Law Professor Mitch Crusto analyzed the $20 billion BP Fund and its relationship to Multi-District Litigation at the Loyola symposium, “The Deepwater Horizon Oil Spill—A Billion Pound Dossier” held on Friday, September 17, 2010. Crusto’s presentation, entitled “The BP Fund: Justice Facilitated or Justice Denied?” was a part of a panel on environmental litigation offering legal perspectives of different stakeholders including private and public claimants, groups of claims, causes of action, and litigation strategies. The Symposium was initiated by Stuart H. Smith, J.D. ’86, a longtime Loyola supporter and environmental advocate (Smith Stag, L.L.C.) and facilitated by Loyola Law faculty Professor Markus Puder, Ph.D. Crusto concluded that the BP Fund is not comprehensive, is underfunded, poorly managed, a public relations gimmick, and an inadequate substitute for the litigation process. He hoped that the Fund’s managers would immediately expedite cash payments to claimants. Crusto has been quoted in newspapers and appeared on television and radio relative to the BP Fund, including on National Public Radio.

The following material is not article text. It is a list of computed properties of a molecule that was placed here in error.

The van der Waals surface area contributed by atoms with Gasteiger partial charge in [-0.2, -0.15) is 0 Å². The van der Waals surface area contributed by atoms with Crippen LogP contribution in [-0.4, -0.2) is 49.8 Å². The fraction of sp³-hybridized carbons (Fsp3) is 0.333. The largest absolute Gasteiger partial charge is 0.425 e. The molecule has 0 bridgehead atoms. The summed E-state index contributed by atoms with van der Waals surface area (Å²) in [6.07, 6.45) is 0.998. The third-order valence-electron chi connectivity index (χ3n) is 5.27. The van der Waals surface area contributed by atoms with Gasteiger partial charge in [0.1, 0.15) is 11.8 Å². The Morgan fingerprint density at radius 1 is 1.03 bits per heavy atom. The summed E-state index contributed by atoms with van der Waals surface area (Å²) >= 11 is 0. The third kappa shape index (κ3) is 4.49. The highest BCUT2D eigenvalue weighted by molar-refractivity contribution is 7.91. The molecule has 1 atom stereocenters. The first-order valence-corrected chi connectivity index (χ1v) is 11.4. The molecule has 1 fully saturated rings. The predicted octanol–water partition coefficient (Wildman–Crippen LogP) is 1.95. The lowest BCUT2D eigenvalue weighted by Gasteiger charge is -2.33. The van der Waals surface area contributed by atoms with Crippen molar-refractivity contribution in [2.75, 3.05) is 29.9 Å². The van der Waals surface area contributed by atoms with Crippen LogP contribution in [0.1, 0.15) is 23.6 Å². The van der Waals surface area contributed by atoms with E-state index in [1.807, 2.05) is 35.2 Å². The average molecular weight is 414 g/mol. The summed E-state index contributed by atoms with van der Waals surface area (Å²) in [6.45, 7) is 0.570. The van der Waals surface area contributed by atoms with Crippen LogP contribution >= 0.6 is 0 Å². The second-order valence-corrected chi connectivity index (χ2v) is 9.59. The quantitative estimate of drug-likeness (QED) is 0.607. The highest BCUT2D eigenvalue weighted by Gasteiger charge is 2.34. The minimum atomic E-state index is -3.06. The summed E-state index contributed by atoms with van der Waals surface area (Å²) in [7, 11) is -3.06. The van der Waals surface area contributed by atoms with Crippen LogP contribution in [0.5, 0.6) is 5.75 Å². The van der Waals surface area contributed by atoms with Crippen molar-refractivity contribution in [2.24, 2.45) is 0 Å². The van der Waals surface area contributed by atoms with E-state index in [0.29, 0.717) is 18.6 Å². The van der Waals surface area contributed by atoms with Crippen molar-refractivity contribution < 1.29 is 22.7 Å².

Law Professor Mitch Crusto explored new directions for constitutional law at the Third National People of Color Legal Scholarship Conference at Seton Hall University School of Law in Newark, New Jersey, September 11, 2010. Crusto’s presentation, entitled “Empathetic Dialogues: Toward Value Principles in Constitutional Law,” was a part of a panel on “A Constitution of Values: Structure and the Ends of Governmental Authority in a Post-Racial Age.” Using Biblical references to Abraham’s dialogue with God on the injustice of the proposed killing of innocent people in the destruction of Sodom and Gomorrah, Crusto posited that judges have a moral obligation to seek justice in their decisions. He explained that empathetic dialogues are embedded in the Constitution as a proven judicial means of achieving value principles of constitutional law.